UNDERSTANDING THE EQUIPMENT – The Solar Battery (part 3)
In our last look at the battery, we felt we should summarize and share a few important notes about batteries. Consider these the basic rules to the design, use and maintenance of a solar battery bank.
- As a rule: (Try hard NOT to break this one). Plan to be able to use – at most – about 50% of a manufactures stated battery capacity at the C20 rate. More than this constitutes a pretty heavy discharge and WILL reduce the lifespan of your battery bank drastically.
- Battery life is determined by the number of cycles. A battery has a greater total capacity if it is discharged slowly and not so deeply. Consequently discharging the battery to 30% is good, but doing it while drawing a lot of power from it, will reduce its lifespan too.
- The batteries in your solar system should not remain in the discharged state for a long period of time, as this will affect capacity and lifetime of the battery bank due to sulphation and electrolyte breakdown. If you need to store the batteries, new or used, be sure to charge them fully every six months.
- Certain batteries such as flooded or wet cell batteries need to be watered regularly. Please ensure that you always use distilled or battery water without any impurities. Make sure to not overfill the battery. Add enough water to only cover the cells
- Regular inspections are necessary to ensure the batteries remain in a good state. It is recommended to inspect your batteries on a monthly basis. While doing the monthly inspections, make sure that:
- Battery tops in flooded type batteries are clean, dry and free of any dust
- Vent caps are clean and tight especially with sealed batteries
- Battery terminal connections are tight and free of any sulphate powder – if present clean away with warm water, dry and apply a light coat of grease or petroleum jelly (Vaseline).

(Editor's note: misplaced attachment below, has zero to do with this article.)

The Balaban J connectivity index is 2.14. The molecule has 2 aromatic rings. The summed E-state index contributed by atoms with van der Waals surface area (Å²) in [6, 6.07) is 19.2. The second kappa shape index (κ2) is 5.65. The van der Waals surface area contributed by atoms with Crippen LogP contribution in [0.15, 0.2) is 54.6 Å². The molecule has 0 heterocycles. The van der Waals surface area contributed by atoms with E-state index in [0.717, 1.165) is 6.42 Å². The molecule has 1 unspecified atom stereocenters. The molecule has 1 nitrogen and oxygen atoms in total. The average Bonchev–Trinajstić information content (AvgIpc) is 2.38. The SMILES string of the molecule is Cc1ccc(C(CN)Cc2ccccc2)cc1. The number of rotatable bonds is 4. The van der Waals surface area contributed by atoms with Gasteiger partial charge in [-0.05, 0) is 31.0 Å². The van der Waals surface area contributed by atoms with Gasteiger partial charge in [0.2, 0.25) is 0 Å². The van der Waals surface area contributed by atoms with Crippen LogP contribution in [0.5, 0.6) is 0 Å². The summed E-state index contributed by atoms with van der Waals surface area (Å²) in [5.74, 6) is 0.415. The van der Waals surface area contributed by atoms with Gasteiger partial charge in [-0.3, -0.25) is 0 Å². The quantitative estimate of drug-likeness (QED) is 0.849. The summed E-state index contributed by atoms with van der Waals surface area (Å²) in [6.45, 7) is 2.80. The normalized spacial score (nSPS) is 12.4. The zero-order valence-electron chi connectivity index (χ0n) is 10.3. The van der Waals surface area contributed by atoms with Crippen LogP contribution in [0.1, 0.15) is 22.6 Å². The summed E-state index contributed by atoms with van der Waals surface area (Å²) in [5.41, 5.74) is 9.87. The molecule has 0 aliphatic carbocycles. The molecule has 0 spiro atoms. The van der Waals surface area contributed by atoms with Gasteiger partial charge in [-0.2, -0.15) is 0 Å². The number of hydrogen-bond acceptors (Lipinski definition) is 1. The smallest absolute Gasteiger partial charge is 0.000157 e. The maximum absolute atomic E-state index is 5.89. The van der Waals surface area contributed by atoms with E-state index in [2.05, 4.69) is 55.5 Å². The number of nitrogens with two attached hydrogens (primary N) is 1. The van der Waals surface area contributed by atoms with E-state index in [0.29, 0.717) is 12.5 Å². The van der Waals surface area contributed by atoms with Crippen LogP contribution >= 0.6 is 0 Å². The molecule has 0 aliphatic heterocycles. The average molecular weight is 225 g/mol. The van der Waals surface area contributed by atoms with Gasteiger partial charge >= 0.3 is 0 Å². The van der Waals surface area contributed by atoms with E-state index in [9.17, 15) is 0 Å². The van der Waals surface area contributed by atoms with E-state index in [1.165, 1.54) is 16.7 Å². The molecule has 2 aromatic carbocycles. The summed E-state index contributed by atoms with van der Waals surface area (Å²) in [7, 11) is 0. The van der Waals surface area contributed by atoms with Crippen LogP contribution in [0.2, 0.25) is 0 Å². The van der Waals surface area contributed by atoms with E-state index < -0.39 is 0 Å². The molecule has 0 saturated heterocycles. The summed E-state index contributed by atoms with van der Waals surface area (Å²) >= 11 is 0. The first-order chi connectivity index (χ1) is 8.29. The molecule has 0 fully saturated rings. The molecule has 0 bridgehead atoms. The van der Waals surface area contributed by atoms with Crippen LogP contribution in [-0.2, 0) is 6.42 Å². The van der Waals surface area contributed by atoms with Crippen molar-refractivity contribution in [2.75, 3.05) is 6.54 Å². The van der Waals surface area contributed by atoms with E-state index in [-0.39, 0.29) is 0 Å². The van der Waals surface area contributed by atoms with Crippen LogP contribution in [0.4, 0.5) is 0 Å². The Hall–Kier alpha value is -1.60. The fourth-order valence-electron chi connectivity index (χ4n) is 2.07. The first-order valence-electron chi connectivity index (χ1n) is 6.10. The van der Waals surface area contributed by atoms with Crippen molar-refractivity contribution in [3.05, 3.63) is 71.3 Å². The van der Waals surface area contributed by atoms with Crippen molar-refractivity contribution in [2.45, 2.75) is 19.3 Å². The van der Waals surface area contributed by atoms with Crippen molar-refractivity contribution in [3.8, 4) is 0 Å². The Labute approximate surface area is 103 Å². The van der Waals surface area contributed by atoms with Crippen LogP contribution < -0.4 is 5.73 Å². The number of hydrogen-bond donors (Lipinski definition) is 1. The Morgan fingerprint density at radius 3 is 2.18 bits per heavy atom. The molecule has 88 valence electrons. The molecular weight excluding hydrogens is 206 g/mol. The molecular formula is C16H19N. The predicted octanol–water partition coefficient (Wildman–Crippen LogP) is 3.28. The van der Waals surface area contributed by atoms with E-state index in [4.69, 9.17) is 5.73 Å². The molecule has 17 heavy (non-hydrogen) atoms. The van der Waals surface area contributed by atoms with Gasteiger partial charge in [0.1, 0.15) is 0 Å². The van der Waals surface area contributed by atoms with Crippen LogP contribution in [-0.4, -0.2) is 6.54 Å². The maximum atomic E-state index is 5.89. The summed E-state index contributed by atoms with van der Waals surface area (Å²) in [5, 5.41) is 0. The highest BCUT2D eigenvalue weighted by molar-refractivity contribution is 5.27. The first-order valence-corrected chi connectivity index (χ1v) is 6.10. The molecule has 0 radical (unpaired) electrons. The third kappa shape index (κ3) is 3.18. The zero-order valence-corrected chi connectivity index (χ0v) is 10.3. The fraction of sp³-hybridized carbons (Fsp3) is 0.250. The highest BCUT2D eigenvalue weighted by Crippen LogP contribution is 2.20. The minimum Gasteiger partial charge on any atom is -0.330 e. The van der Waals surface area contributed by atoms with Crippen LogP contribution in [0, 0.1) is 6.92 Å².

- Battery cables are in a proper state. Change any damaged cables if necessary.
Now that’s that about the battery, for more information please email us at email@example.com.
Assuming we want to power 3 x 5 watt lights for 5 hours per night, let us do the simplified calculations to determine the solar panel size, regulator size and battery size. Again to make this easier to understand we are going to assume a perfect system with no power loses. First thing we need to do is figure out how much power we need.
The total power required will be:
Total light capacity15 watts
Total usage time 5 hours
Total consumption 15 x 5 = 75 watt/hours
Remember our solar panel needs to replace the 75 watt/hours used, in approximately 5 hours of daylight. This being the case how much must the panel produce in an hour?
That would be: The total power required (75w/hrs) divided by the number of hours available (5) giving us a total 15 watts of appropriate solar panel size.
If we go back to the charge controller article, we will remember that to determine the size of the charge controller we simply take the panel size and divide it by the systems peak voltage. In this case, a 12vdc solar panel peaks at 15vdc.
Our regulator will then be 15 watts panel divided by 15vdc peak voltage giving us a charge controller/regulator size of 1 amp.
Knowing our consumption to be 75w/hrs is the basis of sizing our battery, have a look at last week’s article. The first thing is to assume that the 75w/hrs consumed is the maximum allowed 50% of the battery bank. This would mean that our battery holds a total 150w/hrs of power. To get this back to the industry standard of Ah rating we divide the capacity in W/Hrs by the system voltage in this case 12vdc. Our battery size is thus 12.5Ah
In conclusion, to provide 5 hours of lights at 5 watts each we will need:
1 x 15 watt solar panel
1 x 1 amp charge controller
1 x 12.5Ah battery at 12 volts.
As it may not be possible to get these commercially, you may need to get the next best size. In this case always purchase the next size up . . . but NOT too far up.
That concludes our basic discussion around the battery bank and sizing a small DC solar power system. Next week we shall start looking at the Power Inverter.
Have a great Easter Break ahead, and remember “two is too much when 1 will do”, keep safe and see you next week.
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